strike debt

Posted on February 5, 2014 by Ruth O’Brien

As higher education becomes the next healthcare, administrators and faculty alike scramble to explain why live-body teaching counts, and that tenure is important for teachers from K-12 or universities.  That said, this does not mean anyone in academia should ignore the student-loan debt crisis that everyone should face.

The debate over Massive Open Online Courses (MOOCs) versus brick-and-mortar teaching is a false one.  To my mind, the real battle is between live bodies and teachable (not smart) robots and machines who offer faculty templates for template-teaching.  Software is only as smart as those who write the programs.  Or at least until programming is written by machines, my brother-in-law assures me.

Robots and machines make rather poor mentors.  Not only do inanimate machines lack emotion or the passion required for teaching, faking it doesn’t work.  Even if programmers make computer voices more appealing (e.g. Scarlett’s voice in Her), they can’t inspire scholarship, or give students the ability to learn critically.

Our robots, computers, and template teachers may provide us with a lot of choices or information about education, but as happens commonly in the Internet era, it turns out that we are all burdened by too much, not too little, knowledge and information.  Indeed, there is a new job-consulting category since I last looked that upper-middle-class parents have begun using (college consultants, who help parent and students with the application process).  We all need our gatekeepers as we weed through the real and the misleading data on college and university websites.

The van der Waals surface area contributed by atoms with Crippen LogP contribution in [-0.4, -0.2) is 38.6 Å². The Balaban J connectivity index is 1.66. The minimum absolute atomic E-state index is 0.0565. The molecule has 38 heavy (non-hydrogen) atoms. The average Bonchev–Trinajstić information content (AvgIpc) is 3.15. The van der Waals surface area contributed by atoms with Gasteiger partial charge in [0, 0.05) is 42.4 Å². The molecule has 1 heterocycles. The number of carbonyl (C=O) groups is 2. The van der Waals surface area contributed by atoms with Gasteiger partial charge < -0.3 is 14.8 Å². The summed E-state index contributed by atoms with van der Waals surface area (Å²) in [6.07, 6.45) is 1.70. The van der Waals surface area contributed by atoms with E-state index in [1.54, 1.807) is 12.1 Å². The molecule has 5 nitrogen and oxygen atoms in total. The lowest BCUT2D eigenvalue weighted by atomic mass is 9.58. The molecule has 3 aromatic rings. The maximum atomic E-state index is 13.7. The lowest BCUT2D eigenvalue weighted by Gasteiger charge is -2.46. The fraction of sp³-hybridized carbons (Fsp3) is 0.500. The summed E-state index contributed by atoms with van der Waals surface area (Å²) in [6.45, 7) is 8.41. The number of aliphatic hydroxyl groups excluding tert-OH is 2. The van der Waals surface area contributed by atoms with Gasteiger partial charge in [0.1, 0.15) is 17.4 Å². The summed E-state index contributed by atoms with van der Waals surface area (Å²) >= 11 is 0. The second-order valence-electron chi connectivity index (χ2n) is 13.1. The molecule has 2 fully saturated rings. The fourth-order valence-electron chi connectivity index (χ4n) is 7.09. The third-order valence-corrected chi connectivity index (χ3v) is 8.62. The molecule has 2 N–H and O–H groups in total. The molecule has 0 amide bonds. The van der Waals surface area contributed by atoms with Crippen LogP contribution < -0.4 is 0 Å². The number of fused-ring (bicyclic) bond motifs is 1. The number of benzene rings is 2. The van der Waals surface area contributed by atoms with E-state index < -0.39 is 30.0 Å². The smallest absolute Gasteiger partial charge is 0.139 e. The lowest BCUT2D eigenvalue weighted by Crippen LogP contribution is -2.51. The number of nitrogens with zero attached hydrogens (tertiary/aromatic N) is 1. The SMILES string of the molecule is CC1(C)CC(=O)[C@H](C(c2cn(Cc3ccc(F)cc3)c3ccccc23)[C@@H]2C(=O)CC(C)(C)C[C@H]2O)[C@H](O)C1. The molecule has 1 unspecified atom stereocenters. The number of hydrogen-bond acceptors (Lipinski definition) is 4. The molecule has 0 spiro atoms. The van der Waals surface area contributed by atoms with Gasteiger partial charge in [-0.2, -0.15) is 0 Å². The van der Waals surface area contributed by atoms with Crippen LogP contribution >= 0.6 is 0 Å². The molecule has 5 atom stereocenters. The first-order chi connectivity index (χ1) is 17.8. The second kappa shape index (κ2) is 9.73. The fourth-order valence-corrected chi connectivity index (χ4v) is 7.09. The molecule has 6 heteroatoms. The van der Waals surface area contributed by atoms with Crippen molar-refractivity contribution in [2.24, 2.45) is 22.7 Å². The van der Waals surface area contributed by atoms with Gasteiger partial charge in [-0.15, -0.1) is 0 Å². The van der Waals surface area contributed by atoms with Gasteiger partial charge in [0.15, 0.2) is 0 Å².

Another alarming piece of news is that not only are undergrads coming out with five-figure debt, but the Chronicle reported in January that some graduate students have racked up six-figure debt — $190,000 and $250,000, as graduate students combine student loans with credit-card debt.

How did this happen? I dunno.  Many universities like mine have been offering five-year packages to help defray costs.  But clearly this is not enough.  And what I do know is that it’s time we all paid attention to this debt crisis.  And that rather than throwing the baby out with the bath water (getting rid of Ph.D. education in humanities or humanistic social sciences, which is fundamental for democracy as Martha Nussbaum so aptly shows), these fields should start tackling the problem.  While this is a heavy lift, surely prospective students and parents along with graduate students, and faculty could help administrators out, and work as a critical collective.  After all, both student and faculty governance operates, or should operate, on the basis of consensus, not conflict and sabotage.